Skip to main content

A recent truck accident which closed an interstate and resulted in 50,000 pounds of spilled potatoes has brought the issue of drowsy driving to the forefront. Preventing crashes by tired truckers is a top goal of the Federal Motor Carrier Safety Administration (FMCSA), which is why FMCSA passed new regulations several years ago to impose new limits on the hours a trucker could be on duty and to institute new requirements for overnight rest breaks.

FMCSA regulations were subject to controversy as some truckers expressed concerns overnight rest requirements would force truckers to be on the road during busier hours. This controversy over the new regulations was one of many illustrations of how complicated it can be to prevent drowsy driving truck crashes.

The recent accident in which the truck overturned and spilled potatoes also illustrates other challenges associated with addressing the complex problem of drowsy driving crashes.

The Problem of Truck Accidents Caused by Fatigue

Trucking Info reports the driver who overturned his truck was likely within his hours of service and had not been violating the maximum driving time rules or cheating on his logs recording his on-duty time. While it is not certain whether the driver obeyed the rules or not, the preliminary information suggested he had not been in violation.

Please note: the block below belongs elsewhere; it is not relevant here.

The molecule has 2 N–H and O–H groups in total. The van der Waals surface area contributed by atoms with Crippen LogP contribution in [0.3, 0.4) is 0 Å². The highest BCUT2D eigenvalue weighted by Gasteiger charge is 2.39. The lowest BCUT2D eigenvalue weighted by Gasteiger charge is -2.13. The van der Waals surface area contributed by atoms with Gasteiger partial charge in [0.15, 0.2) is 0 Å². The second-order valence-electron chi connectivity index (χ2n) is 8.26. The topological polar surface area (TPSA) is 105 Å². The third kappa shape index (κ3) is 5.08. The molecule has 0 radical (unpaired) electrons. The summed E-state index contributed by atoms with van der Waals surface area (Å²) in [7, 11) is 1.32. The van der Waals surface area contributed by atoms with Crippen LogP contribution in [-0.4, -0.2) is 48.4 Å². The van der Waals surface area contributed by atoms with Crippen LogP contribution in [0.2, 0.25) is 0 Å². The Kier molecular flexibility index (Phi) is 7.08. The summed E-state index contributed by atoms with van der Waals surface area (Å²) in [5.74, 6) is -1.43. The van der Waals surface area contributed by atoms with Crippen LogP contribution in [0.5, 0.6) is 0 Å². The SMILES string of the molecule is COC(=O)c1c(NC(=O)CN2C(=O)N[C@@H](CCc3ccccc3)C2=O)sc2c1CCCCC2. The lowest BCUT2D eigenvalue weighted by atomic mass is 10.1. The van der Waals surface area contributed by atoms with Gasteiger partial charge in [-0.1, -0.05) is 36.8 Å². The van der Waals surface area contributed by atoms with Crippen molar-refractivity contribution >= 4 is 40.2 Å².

Even when drivers take required rest breaks and follow FMCSA regulations, it is still possible for truckers to get sleepy – especially when they drive at night. In many situations, drivers end up pulling over on the side of the road to rest. In this case, the driver told state troopers responding to the scene of the crash that he had not stopped to sleep in his truck because he had heard about truckers being arrested for pulling off the road to sleep.

In the state the trucker was in, the highway patrol had previously announced it was going to crack down on vehicles illegally parked along interstate highways in order to reduce crashes caused by trucks parked on highway road shoulders. Parked or disabled vehicles had been reported to cause as many as 20 percent of crash deaths on interstate highways.

A local news report found the real reason for the crackdown in that particular area was because a political donor had complained about the presence of tractor-trailers on road shoulders near his winery, there are problems with truckers parking along interstates nationwide. The Wall Street Journal reports the lack of safe parking for truckers is a big contributing factor to why there are so many drowsy driving accidents.

According to the WSJ, illegal parking on highway road shoulders and freeway off-ramps was so common, officials in 48 states responding to a Federal Highway Administration Survey could list the sites of locations where trucks were likely to be pulled over despite prohibitions against stopping. It is clearly an issue which needs to be addressed in order to prevent truck accidents from happening.